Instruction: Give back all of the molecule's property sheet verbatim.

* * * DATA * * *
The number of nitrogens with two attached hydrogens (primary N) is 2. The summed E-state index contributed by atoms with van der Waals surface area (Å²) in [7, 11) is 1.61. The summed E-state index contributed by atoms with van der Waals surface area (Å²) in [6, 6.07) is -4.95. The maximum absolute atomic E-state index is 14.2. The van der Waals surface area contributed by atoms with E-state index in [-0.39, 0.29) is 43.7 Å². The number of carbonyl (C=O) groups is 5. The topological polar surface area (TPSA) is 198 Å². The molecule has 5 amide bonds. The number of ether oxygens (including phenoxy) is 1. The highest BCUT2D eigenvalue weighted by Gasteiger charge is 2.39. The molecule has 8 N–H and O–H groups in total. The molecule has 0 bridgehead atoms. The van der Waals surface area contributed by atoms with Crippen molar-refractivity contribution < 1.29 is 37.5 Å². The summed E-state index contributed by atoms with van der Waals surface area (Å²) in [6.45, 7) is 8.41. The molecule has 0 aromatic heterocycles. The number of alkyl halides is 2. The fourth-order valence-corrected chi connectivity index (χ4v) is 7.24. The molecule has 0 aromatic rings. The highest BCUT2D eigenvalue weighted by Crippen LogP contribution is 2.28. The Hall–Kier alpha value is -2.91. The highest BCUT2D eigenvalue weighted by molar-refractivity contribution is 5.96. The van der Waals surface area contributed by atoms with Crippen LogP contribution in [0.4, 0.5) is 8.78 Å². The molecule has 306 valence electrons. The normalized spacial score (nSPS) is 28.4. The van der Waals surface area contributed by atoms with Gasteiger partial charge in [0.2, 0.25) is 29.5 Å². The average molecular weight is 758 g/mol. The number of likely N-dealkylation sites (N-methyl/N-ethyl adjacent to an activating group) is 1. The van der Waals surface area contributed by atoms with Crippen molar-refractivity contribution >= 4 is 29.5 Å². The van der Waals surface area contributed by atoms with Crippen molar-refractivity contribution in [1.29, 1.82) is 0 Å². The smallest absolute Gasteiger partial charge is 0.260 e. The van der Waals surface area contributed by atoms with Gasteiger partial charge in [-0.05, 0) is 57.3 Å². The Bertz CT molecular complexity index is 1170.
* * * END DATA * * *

The number of nitrogens with two attached hydrogens (primary N) is 2. The summed E-state index contributed by atoms with van der Waals surface area (Å²) in [7, 11) is 1.61. The summed E-state index contributed by atoms with van der Waals surface area (Å²) in [6, 6.07) is -4.95. The maximum absolute atomic E-state index is 14.2. The van der Waals surface area contributed by atoms with E-state index in [-0.39, 0.29) is 43.7 Å². The number of carbonyl (C=O) groups is 5. The topological polar surface area (TPSA) is 198 Å². The molecule has 5 amide bonds. The number of ether oxygens (including phenoxy) is 1. The highest BCUT2D eigenvalue weighted by Gasteiger charge is 2.39. The molecule has 8 N–H and O–H groups in total. The molecule has 0 bridgehead atoms. The van der Waals surface area contributed by atoms with Crippen molar-refractivity contribution < 1.29 is 37.5 Å². The summed E-state index contributed by atoms with van der Waals surface area (Å²) in [6.45, 7) is 8.41. The molecule has 0 aromatic heterocycles. The number of alkyl halides is 2. The fourth-order valence-corrected chi connectivity index (χ4v) is 7.24. The molecule has 0 aromatic rings. The highest BCUT2D eigenvalue weighted by Crippen LogP contribution is 2.28. The Hall–Kier alpha value is -2.91. The highest BCUT2D eigenvalue weighted by molar-refractivity contribution is 5.96. The van der Waals surface area contributed by atoms with Crippen LogP contribution in [0.4, 0.5) is 8.78 Å². The molecule has 306 valence electrons. The normalized spacial score (nSPS) is 28.4. The van der Waals surface area contributed by atoms with Gasteiger partial charge in [0.2, 0.25) is 29.5 Å². The average molecular weight is 758 g/mol. The number of likely N-dealkylation sites (N-methyl/N-ethyl adjacent to an activating group) is 1. The van der Waals surface area contributed by atoms with Crippen molar-refractivity contribution >= 4 is 29.5 Å². The van der Waals surface area contributed by atoms with Crippen molar-refractivity contribution in [1.29, 1.82) is 0 Å². The smallest absolute Gasteiger partial charge is 0.260 e. The van der Waals surface area contributed by atoms with Gasteiger partial charge in [-0.05, 0) is 57.3 Å². The Bertz CT molecular complexity index is 1170.